So it appears the client has a bootstrap node built in to start with. Of course, once it has gotten into the network, it doesn't need that bootstrap node anymore.

9

I finally found specification. For the first time google didnt help. (wiki linked to bittorrent.com which is the main site. I Clicked the developers link, notice the bittorrent.org tab on the right then it was easy from there. Its hard finding links when you have no idea what they are labeled and many clicks away).

It seems like all torrents have a network of peers. You find peers from trackers and you keep them between sessions. The network allows you to find peers and other things. I havent read how its used with magnet links but it seems like it is undefined how a fresh client find peers. Perhaps some is baked in, or they use their home server or known trackers embeded into the client to get the first peer in the network.

  • Ah, I guess I was right about it going to DHT to find clients. "If no tracker is specified, the client SHOULD use the DHT (BEP 0005 [3]) to acquire peers." – Jeff Mercado Oct 2 '10 at 9:01
8

When I started answering your question, I didn't realize you were asking how the magnet scheme works. Just thought you wanted to know how the parts relevant to the bittorrent protocol were generated.


The hash listed in the magnet uri is the torrent's info hash encoded in base32. The info hash is the sha1 hash of the bencoded info block of the torrent.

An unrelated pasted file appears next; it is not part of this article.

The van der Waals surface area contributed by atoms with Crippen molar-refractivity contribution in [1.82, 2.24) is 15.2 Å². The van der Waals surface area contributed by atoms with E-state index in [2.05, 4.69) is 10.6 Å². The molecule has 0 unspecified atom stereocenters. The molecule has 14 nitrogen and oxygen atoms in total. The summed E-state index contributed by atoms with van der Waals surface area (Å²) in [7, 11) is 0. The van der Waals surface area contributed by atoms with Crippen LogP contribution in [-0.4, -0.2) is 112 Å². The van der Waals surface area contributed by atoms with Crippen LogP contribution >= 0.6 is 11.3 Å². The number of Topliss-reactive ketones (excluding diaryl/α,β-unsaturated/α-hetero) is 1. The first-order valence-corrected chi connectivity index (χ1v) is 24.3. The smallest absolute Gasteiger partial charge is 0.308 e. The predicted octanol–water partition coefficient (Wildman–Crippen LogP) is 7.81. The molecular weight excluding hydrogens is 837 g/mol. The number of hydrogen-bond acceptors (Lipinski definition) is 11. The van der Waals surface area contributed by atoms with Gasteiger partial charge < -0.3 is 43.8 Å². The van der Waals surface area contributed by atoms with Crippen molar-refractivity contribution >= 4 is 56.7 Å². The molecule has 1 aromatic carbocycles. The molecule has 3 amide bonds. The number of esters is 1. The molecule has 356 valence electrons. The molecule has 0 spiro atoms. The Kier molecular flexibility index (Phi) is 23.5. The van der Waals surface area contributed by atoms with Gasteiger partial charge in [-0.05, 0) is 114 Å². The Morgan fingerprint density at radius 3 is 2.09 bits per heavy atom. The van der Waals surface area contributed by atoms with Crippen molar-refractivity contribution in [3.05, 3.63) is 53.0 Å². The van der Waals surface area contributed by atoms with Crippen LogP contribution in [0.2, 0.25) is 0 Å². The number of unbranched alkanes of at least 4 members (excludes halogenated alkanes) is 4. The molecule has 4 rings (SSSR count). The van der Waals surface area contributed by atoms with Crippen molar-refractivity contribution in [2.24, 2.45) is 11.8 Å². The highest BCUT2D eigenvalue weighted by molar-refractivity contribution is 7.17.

This python code demonstrates how it can be calculated.

I wrote a (very naive) C# implementation to test this out since I didn't have a bencoder on hand and it matches what is expected from the client.

static string CalculateInfoHash(string path)
{
    // assumes info block is last entry in dictionary
    var infokey = "e4:info";
    var offset = File.ReadAllText(path).IndexOf(infokey) + infokey.Length;
    byte[] fileHash = File.ReadAllBytes(path).Skip(offset).ToArray();
    byte[] bytes;
    using (SHA1 sha1 = SHA1.Create())
        bytes = sha1.ComputeHash(fileHash, 0, fileHash.Length - 1); // need to remove last 'e' to compensate for bencoding
    return String.Join("", bytes.Select(b => b.ToString("X2")));
}

As I understand it, this hash does not include any information on how to locate the tracker, the client needs to find this out through other means (the announce url provided). This is just what distinguishes one torrent from another on the tracker.

Everything related to the bittorrent protocol still revolves around the tracker. It is still the primary means of communication among the swarm. The magnet uri scheme was not designed specifically for use by bittorrent. It's used by any P2P protocols as an alternative form of communicating. Bittorrent clients adapted to accept magnet links as another way to identify torrents that way you don't need to download .torrent files anymore. The magnet uri still needs to specify the tracker in order to locate it so the client may participate. It can contain information about other protocols but is irrelevant to the bittorrent protocol. The bittorrent protocol ultimately will not work without the trackers.